Prescott’s research methodology subscribes to the thought: “Read a hundred books, write one.” When she decided to write a novel about the CIA and Doctor Zhivago, she devoured books on “the Cold War, propaganda, CIA history, the lavender scare, Russian history, Boris Pasternak, and much more.” In addition, Prescott traveled to Russia while she was in the middle of writing her first draft. She says that “it is one thing to read about the history, but it is another to explore the same Moscow streets, walk the same village paths, see what Boris and Olga saw sixty years ago.”

Boris Pasternak, a Russian poet and writer, completed his magnum opus, Doctor Zhivago, in 1956. Semi-autobiographical, the epic tells the story of Yuri Zhivago, a doctor and a poet, and the effects of the Russian Revolution of 1917 on Zhivago and his middle-class family. Because he is an artistic man, Yuri Zhivago is especially vulnerable to the harshness of the Bolshevik government. Stretching from the October Revolution to World War II, Pasternak’s novel exposes the reality of life in Russia in the first half of the 20th century, not the Soviet government’s propagandistic version.

Pasternak wrote his novel completely cognizant of the problems it would create for him, especially with the government. But Pasternak refused to kowtow to the Soviet government and would not shy away from the truth of what life was like in the Soviet Union after the Russian Revolution. Because of Pasternak’s unflinching view of the USSR and his refusal to change anything in the novel, the Soviet government refused to publish Doctor Zhivago. In fact, the book was not published in the USSR until 1987.[2]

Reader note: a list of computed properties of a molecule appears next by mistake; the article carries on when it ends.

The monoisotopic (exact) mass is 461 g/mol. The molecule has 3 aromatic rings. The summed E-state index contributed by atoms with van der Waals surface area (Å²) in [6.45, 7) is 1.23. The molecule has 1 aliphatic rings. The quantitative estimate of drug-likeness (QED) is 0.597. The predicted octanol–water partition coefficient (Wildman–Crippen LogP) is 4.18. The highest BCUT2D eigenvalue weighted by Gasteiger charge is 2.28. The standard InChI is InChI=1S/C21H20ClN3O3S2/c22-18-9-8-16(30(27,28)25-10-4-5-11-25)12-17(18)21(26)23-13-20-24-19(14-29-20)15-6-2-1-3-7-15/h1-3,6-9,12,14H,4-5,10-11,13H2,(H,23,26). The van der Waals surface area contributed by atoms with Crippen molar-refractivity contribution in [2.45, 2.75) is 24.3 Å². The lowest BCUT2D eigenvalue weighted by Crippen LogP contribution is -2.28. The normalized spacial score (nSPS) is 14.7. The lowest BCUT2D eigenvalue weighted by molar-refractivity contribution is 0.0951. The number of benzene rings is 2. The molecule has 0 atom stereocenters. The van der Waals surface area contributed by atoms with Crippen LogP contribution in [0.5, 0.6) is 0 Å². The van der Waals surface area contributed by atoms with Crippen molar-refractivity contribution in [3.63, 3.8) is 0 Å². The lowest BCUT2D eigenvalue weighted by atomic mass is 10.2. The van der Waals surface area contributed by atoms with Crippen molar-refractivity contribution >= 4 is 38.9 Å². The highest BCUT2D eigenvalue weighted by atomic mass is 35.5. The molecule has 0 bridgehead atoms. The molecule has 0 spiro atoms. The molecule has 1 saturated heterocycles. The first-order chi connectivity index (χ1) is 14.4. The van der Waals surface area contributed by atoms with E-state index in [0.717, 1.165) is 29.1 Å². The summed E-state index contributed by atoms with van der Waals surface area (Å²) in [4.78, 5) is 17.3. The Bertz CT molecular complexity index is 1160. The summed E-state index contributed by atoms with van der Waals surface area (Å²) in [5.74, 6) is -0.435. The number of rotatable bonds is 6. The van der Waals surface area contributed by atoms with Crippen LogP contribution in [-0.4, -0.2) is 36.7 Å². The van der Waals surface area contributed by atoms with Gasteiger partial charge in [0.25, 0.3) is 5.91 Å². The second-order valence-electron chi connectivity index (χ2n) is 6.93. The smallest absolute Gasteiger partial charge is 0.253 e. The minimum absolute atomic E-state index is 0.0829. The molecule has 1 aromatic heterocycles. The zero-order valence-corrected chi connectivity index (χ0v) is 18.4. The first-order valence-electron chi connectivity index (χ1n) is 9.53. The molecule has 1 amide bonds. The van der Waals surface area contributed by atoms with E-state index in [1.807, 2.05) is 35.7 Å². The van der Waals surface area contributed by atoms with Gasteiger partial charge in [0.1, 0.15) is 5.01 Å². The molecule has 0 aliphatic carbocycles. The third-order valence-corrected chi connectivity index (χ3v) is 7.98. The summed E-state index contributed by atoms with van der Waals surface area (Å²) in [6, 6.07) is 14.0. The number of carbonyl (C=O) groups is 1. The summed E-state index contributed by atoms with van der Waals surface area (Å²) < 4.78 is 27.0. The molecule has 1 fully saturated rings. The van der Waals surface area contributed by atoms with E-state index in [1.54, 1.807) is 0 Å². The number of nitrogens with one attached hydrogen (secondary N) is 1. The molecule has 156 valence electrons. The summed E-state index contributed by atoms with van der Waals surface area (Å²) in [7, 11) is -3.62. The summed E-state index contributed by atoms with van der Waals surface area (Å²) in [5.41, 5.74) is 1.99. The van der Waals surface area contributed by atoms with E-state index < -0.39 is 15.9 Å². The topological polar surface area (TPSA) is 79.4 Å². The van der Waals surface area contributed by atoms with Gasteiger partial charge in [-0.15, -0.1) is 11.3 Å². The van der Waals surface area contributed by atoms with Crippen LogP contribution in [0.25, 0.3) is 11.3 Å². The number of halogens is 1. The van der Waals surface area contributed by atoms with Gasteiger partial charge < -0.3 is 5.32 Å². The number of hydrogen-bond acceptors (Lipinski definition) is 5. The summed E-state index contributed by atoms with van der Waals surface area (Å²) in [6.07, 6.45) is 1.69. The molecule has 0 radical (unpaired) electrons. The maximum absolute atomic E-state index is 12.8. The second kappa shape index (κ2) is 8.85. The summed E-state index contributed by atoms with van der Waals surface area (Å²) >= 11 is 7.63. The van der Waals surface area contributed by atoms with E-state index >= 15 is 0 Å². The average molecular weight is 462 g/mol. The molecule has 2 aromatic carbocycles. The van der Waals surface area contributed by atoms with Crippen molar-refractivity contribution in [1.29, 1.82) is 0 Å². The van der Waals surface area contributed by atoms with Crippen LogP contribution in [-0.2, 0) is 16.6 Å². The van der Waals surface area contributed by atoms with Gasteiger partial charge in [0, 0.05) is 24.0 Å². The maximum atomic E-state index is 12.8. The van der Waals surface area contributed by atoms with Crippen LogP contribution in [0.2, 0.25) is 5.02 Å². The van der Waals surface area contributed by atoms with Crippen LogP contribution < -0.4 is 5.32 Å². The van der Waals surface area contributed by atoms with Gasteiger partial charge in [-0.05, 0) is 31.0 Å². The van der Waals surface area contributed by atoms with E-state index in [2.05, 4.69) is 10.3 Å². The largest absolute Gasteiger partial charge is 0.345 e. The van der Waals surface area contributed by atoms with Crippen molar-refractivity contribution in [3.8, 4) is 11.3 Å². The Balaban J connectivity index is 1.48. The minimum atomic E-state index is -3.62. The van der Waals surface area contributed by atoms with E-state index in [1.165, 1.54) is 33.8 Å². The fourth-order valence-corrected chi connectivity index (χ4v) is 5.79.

author Lara Prescott

But in 1956, a publisher from Milan got a copy of Doctor Zhivago and Boris Pasternak signed a book deal. The Russian government did everything they could to halt the publication of this subversive book, but to no avail, and an Italian translation of Doctor Zhivago was published in 1957. Once published, the CIA recognized why the Soviet Union hated Pasternak’s novel – and the CIA decided to use the book as a weapon. In short, “Pasternak’s humanistic message – that every person is entitled to a private life and deserves respect as a human being, irrespective of the extent of his political loyalty or contribution to the state – poses a fundamental challenge to the Soviet ethic sacrifice to the Communist system.”[3] If the CIA could get smuggled copies to Soviet citizens, perhaps this would open their eyes to what is wrong in their government and maybe that would eventually facilitate change in the USSR.